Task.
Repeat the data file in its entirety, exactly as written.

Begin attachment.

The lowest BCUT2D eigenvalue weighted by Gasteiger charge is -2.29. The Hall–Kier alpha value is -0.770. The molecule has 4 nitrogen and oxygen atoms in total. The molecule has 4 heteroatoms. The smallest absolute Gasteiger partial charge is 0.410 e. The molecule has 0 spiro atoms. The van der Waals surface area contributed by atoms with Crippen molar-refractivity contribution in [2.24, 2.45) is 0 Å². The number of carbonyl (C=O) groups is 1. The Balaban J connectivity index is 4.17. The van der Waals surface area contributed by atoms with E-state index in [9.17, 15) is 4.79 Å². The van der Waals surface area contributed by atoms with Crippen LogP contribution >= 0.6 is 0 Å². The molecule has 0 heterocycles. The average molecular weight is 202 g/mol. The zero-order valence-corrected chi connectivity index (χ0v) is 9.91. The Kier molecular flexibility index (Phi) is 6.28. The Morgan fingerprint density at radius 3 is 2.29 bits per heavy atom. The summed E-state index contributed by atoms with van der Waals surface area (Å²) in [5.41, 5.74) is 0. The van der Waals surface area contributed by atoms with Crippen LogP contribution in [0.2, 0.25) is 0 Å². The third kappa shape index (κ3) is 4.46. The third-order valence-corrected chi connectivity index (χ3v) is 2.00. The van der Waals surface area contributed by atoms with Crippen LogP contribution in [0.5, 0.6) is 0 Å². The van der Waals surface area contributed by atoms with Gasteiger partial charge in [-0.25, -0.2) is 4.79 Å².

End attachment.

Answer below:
The lowest BCUT2D eigenvalue weighted by Gasteiger charge is -2.29. The Hall–Kier alpha value is -0.770. The molecule has 4 nitrogen and oxygen atoms in total. The molecule has 4 heteroatoms. The smallest absolute Gasteiger partial charge is 0.410 e. The molecule has 0 spiro atoms. The van der Waals surface area contributed by atoms with Crippen molar-refractivity contribution in [2.24, 2.45) is 0 Å². The number of carbonyl (C=O) groups is 1. The Balaban J connectivity index is 4.17. The van der Waals surface area contributed by atoms with E-state index in [9.17, 15) is 4.79 Å². The van der Waals surface area contributed by atoms with Crippen LogP contribution >= 0.6 is 0 Å². The molecule has 0 heterocycles. The average molecular weight is 202 g/mol. The zero-order valence-corrected chi connectivity index (χ0v) is 9.91. The Kier molecular flexibility index (Phi) is 6.28. The Morgan fingerprint density at radius 3 is 2.29 bits per heavy atom. The summed E-state index contributed by atoms with van der Waals surface area (Å²) in [5.41, 5.74) is 0. The van der Waals surface area contributed by atoms with Crippen LogP contribution in [0.2, 0.25) is 0 Å². The third kappa shape index (κ3) is 4.46. The third-order valence-corrected chi connectivity index (χ3v) is 2.00. The van der Waals surface area contributed by atoms with Crippen LogP contribution in [0.5, 0.6) is 0 Å². The van der Waals surface area contributed by atoms with Gasteiger partial charge in [-0.25, -0.2) is 4.79 Å².